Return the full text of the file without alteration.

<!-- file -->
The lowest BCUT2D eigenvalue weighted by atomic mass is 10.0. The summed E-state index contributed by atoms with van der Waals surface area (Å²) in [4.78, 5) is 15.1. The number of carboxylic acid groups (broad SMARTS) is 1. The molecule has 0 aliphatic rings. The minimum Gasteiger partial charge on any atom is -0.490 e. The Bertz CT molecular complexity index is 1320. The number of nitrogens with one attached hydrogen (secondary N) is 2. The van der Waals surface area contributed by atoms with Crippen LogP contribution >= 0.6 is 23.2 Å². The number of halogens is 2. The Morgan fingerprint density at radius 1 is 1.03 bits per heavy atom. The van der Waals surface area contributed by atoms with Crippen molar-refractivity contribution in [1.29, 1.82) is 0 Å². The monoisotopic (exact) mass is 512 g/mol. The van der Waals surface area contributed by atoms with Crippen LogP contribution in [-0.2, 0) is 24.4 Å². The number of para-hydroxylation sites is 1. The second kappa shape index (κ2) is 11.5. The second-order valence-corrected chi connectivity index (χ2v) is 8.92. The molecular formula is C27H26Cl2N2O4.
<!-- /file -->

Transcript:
The lowest BCUT2D eigenvalue weighted by atomic mass is 10.0. The summed E-state index contributed by atoms with van der Waals surface area (Å²) in [4.78, 5) is 15.1. The number of carboxylic acid groups (broad SMARTS) is 1. The molecule has 0 aliphatic rings. The minimum Gasteiger partial charge on any atom is -0.490 e. The Bertz CT molecular complexity index is 1320. The number of nitrogens with one attached hydrogen (secondary N) is 2. The van der Waals surface area contributed by atoms with Crippen LogP contribution >= 0.6 is 23.2 Å². The number of halogens is 2. The Morgan fingerprint density at radius 1 is 1.03 bits per heavy atom. The van der Waals surface area contributed by atoms with Crippen molar-refractivity contribution in [1.29, 1.82) is 0 Å². The monoisotopic (exact) mass is 512 g/mol. The van der Waals surface area contributed by atoms with Crippen LogP contribution in [-0.2, 0) is 24.4 Å². The number of para-hydroxylation sites is 1. The second kappa shape index (κ2) is 11.5. The second-order valence-corrected chi connectivity index (χ2v) is 8.92. The molecular formula is C27H26Cl2N2O4.